as introduced - 91st Legislature (2019 - 2020) Posted on 03/10/2020 08:35am
A bill for an act
relating to energy; amending the current electric utility program that encourages
efficient lighting to include promotion of LEDs; amending Minnesota Statutes
2018, section 216B.241, subdivision 5.
BE IT ENACTED BY THE LEGISLATURE OF THE STATE OF MINNESOTA:
Minnesota Statutes 2018, section 216B.241, subdivision 5, is amended to read:
(a) Each public utility, cooperative electric
association, and municipal utility that provides electric service to retail customers and is
subject to subdivision 1c shall include as part of its conservation improvement activities a
program to strongly encourage the use of deleted text beginfluorescent and high-intensity dischargedeleted text endnew text beginnew text end
lamps. The program must include at least a public information campaign to encourage use
of deleted text beginthedeleted text endnew text beginnew text end lamps and proper management of spent lamps by all customer classifications.
(b) A public utility that provides electric service at retail to 200,000 or more customers
shall establish, either directly or through contracts with other persons, including lamp
manufacturers, distributors, wholesalers, and retailers and local government units, a system
to collect for delivery to a reclamation or recycling facility spent fluorescent and
high-intensity discharge lamps from households and from small businesses as defined in
section 645.445 that generate an average of fewer than ten spent lamps per year.
(c) A collection system must include establishing reasonably convenient locations for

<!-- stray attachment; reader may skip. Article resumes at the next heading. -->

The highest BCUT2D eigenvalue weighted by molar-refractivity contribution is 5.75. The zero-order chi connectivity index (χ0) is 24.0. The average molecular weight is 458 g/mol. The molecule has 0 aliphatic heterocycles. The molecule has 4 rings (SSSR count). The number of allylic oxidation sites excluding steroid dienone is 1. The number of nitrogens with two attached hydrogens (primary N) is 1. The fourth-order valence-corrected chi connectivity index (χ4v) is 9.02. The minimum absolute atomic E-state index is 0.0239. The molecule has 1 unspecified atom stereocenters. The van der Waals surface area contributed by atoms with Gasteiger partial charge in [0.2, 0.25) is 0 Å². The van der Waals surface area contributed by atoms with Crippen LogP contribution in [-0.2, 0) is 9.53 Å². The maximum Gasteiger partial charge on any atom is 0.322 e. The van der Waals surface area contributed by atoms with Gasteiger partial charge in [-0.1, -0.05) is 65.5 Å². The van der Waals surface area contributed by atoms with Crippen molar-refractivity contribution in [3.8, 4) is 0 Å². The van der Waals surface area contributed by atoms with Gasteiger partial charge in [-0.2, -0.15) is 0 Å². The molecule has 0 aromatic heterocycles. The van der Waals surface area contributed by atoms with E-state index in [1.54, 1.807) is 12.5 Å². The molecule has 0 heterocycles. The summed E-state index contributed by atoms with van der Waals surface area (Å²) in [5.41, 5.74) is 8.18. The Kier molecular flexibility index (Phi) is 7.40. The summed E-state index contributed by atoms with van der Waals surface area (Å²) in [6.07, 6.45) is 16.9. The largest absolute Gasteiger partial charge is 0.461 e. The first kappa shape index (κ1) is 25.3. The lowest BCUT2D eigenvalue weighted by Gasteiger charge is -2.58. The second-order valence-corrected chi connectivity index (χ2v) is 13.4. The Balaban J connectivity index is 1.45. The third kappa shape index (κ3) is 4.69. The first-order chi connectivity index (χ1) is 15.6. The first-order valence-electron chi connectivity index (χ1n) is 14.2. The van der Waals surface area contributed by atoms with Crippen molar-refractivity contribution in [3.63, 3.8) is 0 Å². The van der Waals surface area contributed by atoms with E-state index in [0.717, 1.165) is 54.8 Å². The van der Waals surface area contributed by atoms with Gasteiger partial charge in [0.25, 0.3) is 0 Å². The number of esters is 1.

collecting spent lamps from households and financial incentives sufficient to encourage
spent lamp generators to take the lamps to the collection locations. Financial incentives may
include coupons for purchase of new deleted text beginfluorescent or high-intensity dischargedeleted text endnew text beginnew text end lamps, a
cash back system, or any other financial incentive or group of incentives designed to collect
the maximum number of spent lamps from households and small businesses that is reasonably
(d) A public utility that provides electric service at retail to fewer than 200,000 customers,
a cooperative electric association, or a municipal utility that provides electric service at
retail to customers may establish a collection system under paragraphs (b) and (c) as part
of conservation improvement activities required under this section.
(e) The commissioner of the Pollution Control Agency may not, unless clearly required
by federal law, require a public utility, cooperative electric association, or municipality that
establishes a household fluorescent and high-intensity discharge lamp collection system
under this section to manage the lamps as hazardous waste as long as the lamps are managed
to avoid breakage and are delivered to a recycling or reclamation facility that removes
mercury and other toxic materials contained in the lamps prior to placement of the lamps
in solid waste.
(f) If a public utility, cooperative electric association, or municipal utility contracts with
a local government unit to provide a collection system under this subdivision, the contract
must provide for payment to the local government unit of all the unit's incremental costs of
collecting and managing spent lamps.
(g) All the costs incurred by a public utility, cooperative electric association, or municipal
utility deleted text beginfor promotiondeleted text endnew text beginnew text end and deleted text begincollection ofdeleted text endnew text beginnew text end fluorescent
and high-intensity discharge lamps under this subdivision are conservation improvement
spending under this section.
new text begin new text end
new text begin new text end